Better Tomorrow announces new program for the LGTBQ community

People participate in a candlelight vigil on the lawn at the Routt County Courthouse in downtown Steamboat Springs on Nov. 21 for the people who were killed and injured in a mass shooting at Club Q in Colorado Springs. While Colorado has laws on the books protecting members of the LGBTQ community, a LGBTQ community study found approximately 85% of respondents felt unsafe to some degree in Routt County, according to Yampa Valley Pride.
John F. Russell/Steamboat Pilot & Today

From a legislative standpoint, Colorado is considered a safe haven for the LBGTQ community by the Human Rights Campaign, as the advocacy group says the state checks all the boxes for having laws that protect people who identify as LGBTQ.

However, according to Yampa Valley Pride chair Chelsi Holmes, a 2022 LGBTQ community roundtable study found approximately 85% of respondents felt unsafe to some degree in Routt County.

Yampa Valley Pride committee said the results of the study detail an immediate need to take action and the Steamboat Springs-based Better Tomorrow wants to step up. The nonprofit announced the creation of a new program serving the LGBTQ community in the Yampa Valley that seeks to fill gaps identified in the 2022 study.

“It will make Steamboat a better place to live and visit for our queer community and sends a strong message to the larger valley about our commitment to being a catalyst for positive change,” Better Tomorrow executive director Mark Fitzgerald said in a statement.

Holmes added that the need for such a program is beyond apparent.  

“I’ve been getting a lot of referrals from school social workers, therapists and programs like Reaching Everyone Preventing Suicide for LGBTQ people who are dealing with problems that no one in this county is exactly equipped to handle,” Holmes said. “It could be experiencing a hate crime. It could be accessing hormone replacement therapy. It could be feeling suicidal. We currently do not have a way to address these.”

Now that Better Tomorrow has approved the creation of the program, it will soon begin a search for a program director. Once a program director is named, this person will be tasked with designing the structure of the program and its activities.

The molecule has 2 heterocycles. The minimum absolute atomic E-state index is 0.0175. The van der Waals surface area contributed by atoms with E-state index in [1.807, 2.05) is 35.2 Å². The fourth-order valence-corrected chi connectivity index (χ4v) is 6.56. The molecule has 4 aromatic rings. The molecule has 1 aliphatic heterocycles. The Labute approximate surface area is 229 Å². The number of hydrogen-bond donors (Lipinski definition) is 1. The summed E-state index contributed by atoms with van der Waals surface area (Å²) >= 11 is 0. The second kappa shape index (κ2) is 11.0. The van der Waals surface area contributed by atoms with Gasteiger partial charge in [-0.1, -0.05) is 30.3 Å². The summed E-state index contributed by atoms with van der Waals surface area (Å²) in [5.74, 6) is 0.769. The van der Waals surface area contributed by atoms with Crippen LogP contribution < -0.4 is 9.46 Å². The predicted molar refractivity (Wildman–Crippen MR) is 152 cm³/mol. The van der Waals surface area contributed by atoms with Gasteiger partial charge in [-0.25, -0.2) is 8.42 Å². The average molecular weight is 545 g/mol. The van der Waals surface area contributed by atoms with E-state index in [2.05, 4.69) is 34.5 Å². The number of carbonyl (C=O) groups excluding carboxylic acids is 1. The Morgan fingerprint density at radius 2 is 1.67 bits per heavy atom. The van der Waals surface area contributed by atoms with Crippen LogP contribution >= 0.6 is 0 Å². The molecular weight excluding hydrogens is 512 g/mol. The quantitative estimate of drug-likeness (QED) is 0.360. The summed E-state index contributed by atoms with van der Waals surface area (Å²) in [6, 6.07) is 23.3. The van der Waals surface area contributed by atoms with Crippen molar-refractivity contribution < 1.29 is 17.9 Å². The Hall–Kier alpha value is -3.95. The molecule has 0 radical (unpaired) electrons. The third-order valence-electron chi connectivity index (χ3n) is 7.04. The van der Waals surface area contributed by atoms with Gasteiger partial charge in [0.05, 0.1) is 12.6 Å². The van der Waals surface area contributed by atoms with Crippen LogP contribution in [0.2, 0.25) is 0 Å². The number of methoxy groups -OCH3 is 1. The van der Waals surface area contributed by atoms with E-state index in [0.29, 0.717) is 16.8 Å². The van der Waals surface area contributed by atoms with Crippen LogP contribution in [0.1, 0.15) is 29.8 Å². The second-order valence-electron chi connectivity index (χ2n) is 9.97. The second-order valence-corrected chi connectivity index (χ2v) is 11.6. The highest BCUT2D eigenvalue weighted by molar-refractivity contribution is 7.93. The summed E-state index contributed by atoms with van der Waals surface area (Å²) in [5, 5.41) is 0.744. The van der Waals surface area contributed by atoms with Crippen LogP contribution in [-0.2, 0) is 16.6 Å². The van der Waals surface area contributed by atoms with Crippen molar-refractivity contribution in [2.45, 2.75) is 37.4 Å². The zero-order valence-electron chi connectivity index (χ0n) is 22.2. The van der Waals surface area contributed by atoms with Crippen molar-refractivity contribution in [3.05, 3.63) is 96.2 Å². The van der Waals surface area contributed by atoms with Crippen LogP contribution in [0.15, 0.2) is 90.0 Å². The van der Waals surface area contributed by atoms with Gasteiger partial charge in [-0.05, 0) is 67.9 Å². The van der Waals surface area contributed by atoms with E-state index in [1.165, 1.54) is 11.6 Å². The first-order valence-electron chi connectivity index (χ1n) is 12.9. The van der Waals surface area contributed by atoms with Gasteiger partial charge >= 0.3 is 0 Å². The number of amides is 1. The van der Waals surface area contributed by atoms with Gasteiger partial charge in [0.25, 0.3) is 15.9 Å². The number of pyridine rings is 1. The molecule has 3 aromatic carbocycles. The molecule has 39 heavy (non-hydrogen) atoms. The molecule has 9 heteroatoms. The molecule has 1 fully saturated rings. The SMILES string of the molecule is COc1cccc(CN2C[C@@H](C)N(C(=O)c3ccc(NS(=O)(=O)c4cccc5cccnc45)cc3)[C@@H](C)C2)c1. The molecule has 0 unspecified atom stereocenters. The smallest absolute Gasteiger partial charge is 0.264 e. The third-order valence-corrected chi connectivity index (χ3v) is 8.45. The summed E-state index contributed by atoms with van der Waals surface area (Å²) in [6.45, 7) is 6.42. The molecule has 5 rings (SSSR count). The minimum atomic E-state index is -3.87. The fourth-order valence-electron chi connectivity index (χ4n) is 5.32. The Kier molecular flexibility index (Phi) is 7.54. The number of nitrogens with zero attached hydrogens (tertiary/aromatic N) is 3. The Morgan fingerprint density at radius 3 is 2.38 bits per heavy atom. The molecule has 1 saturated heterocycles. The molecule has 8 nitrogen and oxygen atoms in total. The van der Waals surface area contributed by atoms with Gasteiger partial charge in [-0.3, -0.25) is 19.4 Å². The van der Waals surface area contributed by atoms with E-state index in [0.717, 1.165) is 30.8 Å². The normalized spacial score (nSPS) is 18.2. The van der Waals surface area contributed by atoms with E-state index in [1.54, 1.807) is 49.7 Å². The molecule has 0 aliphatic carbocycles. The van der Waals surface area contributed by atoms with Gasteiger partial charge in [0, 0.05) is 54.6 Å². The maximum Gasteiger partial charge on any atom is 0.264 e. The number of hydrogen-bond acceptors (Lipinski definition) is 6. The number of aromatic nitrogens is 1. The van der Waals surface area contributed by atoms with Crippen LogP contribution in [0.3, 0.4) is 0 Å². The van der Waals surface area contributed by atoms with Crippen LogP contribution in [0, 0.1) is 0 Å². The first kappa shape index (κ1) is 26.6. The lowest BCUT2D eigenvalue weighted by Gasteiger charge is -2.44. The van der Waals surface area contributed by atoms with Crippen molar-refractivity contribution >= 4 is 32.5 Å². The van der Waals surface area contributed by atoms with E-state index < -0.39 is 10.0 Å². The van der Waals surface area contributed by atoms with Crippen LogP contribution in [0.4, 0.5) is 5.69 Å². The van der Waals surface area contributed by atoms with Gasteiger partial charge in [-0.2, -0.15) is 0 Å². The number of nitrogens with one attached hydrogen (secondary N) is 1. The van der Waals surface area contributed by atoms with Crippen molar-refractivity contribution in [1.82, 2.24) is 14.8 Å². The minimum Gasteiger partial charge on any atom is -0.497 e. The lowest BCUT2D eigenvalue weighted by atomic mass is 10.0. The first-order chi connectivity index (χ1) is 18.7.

Holmes indicated that the program is in its beginning stage and is still coming together, but will definitely take a health equity focus with the intent to develop a safe space for the LGBTQ community. 

Holmes added that the program looks to provide resources that could include aiding people who’ve experienced a hate crime, helping people find a gender-affirming health care provider or connecting people in the LGBTQ community with specialized therapists. 

“What we have observed in the last two to three years is Steamboat can be very accepting, but not every part of Routt County is accepting and not every part of Steamboat is accepting,” Yampa Valley Pride treasurer Lexi Gretzky said. “I work at the college and I’ll hear the students tell me stories where they got called slurs just walking downtown with their partner.”

Gretzky detailed the first Yampa Valley Pride event the organization put on three years ago when it was pouring rain, yet LGBTQ youth refused to leave because they said it was their first opportunity to celebrate who they were in Routt.

Gretzky said Yampa Valley Pride has faced backlash from some community members in Routt, with some of the residents threatening to make lists of people who attend Pride related events or meetings. 

Steamboat Team Against Antisemitism and Discrimination (STAND) is having an LGBTQ-focused meeting Monday, and organizer Rabbi Kolby Morris-Dahary said people have been tearing down the signs promoting the event all across town.

In addition to efforts being made by Better Tomorrow and Yampa Valley Pride, Morris-Dahary through STAND is also looking for community collaboration to brainstorm ways to make the community a more accepting place.

“I think it’s really exciting to see this program get approved because I think that it’s so needed by the community,” Gretzky said. “It also opens up great opportunities to work with the nonprofits in town.

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